EST. May 2000 (AD)


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Well Being for the Average Woman

By Amy Krug

Modern women have to cope with many different sources of stress; many of us are at once wives, mothers, employees, carpool members, frozen pizza chefs, and so on. Occasionally, we need time to do something just for ourselves, to avoid having another one of those embarrassing neurotic episodes that always end half-naked at the police station.

If you read all those fancy well-being magazines, like Good Housekeeping, they often times give suggestions on what you can do to preserve your mental health. For most women, though, these suggestions are not only impractical, but can actually add stress. But fear not, my hyperactive compatriot! Here are ways to make these suggestions work for you.

The suggestion: Take a Yoga class.

The problem: There's nothing wrong with yoga, in and of itself - it's a great stress reliever and workout. The issues arise when you stuff your not-so-toned body into a Jane-Fonda-era leotard, then have to watch the svelete 24-year-olds in the class who are so flexible they look like something from a circus sideshow.

The solution: Buy a yoga tape. The leotard is out - you can do it naked if you want, nobody will care. And there's the added bonus of being able to hurl four letter words at the instructor's every suggestion that could be paraphrased as "bend yourself into a pretzel, then take some deeeeeep breaths."

The suggestion: Go on a spa getaway.

The problem: For those of us that don't make $15 million per movie or enjoy knocking over banks, the spa getaway idea is a bit pricey. Not to mention, it could tend to make our significant other a bit jealous: "Honey, I'm going away for a week to get naked and have people rub me. Have fun with the kids."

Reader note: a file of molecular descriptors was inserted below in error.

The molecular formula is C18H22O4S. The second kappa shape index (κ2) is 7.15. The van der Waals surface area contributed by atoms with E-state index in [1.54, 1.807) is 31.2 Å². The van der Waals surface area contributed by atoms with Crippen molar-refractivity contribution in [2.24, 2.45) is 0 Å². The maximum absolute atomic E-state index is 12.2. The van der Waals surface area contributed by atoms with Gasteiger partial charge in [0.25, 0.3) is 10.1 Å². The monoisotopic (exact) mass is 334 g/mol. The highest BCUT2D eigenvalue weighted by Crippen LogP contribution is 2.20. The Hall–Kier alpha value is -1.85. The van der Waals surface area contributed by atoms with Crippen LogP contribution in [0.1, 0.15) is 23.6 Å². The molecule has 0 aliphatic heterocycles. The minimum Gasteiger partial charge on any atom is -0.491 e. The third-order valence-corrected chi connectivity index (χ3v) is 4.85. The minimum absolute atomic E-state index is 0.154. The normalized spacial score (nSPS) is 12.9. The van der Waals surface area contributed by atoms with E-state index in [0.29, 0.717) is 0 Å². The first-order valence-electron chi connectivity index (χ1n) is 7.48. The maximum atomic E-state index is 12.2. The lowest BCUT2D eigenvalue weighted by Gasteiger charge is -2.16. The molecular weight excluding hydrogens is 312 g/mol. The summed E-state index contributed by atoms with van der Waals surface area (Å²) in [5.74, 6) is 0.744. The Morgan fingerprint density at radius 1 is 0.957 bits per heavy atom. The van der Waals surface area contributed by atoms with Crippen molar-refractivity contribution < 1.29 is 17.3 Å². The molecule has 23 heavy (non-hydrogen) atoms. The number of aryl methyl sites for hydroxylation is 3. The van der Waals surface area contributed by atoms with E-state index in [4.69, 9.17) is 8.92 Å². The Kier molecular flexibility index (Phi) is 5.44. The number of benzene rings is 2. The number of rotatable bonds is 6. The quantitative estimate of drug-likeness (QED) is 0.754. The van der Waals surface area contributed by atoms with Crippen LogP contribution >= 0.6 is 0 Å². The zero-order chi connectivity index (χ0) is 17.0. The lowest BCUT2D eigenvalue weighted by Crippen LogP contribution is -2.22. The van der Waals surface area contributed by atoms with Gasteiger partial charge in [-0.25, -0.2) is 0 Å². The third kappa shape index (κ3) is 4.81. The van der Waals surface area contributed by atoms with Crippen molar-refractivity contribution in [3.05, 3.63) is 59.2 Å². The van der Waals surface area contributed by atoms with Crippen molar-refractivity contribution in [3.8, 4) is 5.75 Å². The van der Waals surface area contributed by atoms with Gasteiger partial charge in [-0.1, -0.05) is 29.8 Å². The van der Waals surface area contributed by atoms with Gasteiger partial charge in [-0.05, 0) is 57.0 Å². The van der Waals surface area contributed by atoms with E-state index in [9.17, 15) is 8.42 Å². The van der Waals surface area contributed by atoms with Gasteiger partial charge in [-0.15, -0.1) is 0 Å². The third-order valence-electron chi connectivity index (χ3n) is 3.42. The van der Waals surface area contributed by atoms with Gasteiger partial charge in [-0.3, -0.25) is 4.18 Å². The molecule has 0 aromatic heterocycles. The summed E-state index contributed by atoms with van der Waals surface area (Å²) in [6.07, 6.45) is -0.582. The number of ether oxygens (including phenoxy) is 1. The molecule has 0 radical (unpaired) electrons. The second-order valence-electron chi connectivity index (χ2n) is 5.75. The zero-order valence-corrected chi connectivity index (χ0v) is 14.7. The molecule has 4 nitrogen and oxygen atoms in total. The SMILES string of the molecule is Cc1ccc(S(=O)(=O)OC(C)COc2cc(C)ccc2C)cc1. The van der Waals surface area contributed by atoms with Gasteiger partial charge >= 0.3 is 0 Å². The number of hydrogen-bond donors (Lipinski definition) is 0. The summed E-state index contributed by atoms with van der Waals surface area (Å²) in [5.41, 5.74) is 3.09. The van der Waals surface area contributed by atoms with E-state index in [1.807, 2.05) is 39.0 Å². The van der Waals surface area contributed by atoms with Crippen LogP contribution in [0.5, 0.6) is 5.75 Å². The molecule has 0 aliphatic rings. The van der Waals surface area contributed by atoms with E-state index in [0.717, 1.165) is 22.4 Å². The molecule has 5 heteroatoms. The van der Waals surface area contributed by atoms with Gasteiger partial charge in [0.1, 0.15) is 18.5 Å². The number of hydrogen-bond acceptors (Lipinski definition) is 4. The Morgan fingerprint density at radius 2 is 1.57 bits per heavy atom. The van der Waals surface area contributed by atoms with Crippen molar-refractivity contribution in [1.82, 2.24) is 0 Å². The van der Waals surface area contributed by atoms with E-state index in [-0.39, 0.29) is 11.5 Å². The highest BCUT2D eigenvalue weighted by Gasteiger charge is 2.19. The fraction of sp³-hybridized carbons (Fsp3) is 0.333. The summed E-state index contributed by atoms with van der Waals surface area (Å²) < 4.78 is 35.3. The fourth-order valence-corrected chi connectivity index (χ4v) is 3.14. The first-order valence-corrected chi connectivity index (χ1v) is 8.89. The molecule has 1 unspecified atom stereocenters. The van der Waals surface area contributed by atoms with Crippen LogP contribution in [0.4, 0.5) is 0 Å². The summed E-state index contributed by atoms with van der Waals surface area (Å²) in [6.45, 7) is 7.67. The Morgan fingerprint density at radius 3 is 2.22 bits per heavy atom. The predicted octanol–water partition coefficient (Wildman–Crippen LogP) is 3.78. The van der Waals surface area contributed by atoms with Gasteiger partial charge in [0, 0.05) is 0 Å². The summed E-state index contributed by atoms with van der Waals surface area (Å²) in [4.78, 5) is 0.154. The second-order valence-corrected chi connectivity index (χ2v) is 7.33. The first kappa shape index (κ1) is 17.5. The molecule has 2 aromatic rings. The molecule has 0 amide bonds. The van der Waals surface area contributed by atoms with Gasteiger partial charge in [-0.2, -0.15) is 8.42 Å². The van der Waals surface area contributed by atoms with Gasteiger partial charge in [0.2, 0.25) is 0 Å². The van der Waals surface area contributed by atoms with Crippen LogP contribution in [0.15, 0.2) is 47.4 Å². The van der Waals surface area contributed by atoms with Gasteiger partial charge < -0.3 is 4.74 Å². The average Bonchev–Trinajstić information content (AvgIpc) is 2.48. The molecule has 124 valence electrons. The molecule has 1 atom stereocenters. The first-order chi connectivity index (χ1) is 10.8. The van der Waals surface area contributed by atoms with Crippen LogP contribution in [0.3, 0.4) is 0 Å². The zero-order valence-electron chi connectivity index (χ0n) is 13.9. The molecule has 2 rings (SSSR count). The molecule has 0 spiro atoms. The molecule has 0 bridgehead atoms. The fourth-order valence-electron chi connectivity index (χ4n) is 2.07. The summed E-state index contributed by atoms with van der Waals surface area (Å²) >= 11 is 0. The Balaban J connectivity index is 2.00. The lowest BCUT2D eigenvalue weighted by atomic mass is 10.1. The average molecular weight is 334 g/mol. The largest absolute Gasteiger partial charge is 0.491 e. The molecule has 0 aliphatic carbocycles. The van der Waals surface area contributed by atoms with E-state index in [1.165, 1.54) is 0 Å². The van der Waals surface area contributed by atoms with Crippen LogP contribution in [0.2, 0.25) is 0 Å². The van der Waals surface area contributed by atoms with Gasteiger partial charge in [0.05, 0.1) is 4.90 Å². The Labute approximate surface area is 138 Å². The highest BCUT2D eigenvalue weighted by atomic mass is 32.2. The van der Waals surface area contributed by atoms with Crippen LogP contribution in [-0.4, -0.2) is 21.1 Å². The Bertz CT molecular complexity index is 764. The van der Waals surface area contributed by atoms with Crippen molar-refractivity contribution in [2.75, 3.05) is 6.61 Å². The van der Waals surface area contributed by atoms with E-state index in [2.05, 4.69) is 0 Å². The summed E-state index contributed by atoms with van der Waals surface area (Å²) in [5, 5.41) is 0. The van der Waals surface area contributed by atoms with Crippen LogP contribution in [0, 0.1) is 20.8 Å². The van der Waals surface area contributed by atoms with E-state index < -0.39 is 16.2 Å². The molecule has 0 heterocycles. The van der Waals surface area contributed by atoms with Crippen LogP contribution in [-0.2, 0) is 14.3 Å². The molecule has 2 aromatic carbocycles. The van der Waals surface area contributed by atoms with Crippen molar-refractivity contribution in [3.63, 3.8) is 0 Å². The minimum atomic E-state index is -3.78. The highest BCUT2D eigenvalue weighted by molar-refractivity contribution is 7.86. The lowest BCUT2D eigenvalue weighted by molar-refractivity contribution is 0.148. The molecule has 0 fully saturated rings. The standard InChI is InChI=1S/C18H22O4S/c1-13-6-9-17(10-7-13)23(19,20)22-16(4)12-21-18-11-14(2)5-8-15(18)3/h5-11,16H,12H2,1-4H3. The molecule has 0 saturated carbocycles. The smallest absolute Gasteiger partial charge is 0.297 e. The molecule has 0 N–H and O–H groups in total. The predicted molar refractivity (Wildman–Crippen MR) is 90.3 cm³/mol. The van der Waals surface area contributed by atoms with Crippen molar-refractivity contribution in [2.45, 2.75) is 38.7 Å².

The solution: Many fancy spa treatments can be re-created at home, for a fraction of the cost and without the being-touched-by-a-stranger complication. For example, rather than a professional facial, you can stick your face in the dishwasher when it's in "dry" mode - the steam's exactly the same, and then you'll smell like detergent, to boot! For a manicure, remember those old commercials with the lady sticking her hand in a bowl of dishwashing liquid? Viola. And as for a cheap pedicure - just skip it all together. Nobody wants to see your feet, no matter how much money you've spent (or saved) on them.

The suggestion: Indulge in a long bubble bath.

The problem: On the surface, this seems like an inexpensive way that just about anyone can relieve stress. If you're like most women, however, the problem arises in the gap between the bubble bath fantasy and the bubble bath reality. In the fantasy, there's a beautiful woman with her hair pinned lightly up, ringlets circling her face, sipping wine in a pristine Italian marble tub with candles softly lighting the room. But when you arrive in your bathroom, you realize you have a cheap imitation marble tub with a disgusting dirt ring, and your hair will never, ever create soft alluring ringlets. You also have no wine and the only thing remotely like bubble bath you have is dishwashing liquid. So you end up with your hair looking like something from an 80s punk band, one orange emergency candle lit all the way across the room, up to your neck in Palmolive and drinking Kool-Aid out of a shot glass.

The solution: Go shoe shopping, then take a shower.

Hopefully these suggestions will help! If all else fails, just remember you can always bust out the cheap plastic bottle of vodka, lock the door, and get good and drunk.

Amy Krug is a wannabe artist and/or writer (and a reluctant software engineer) from Ohio. If the creative thing eventually fails, she's going to look into a life of either supervillanry or teaching. Rants, requests, proposals, and inquiries can be sent here.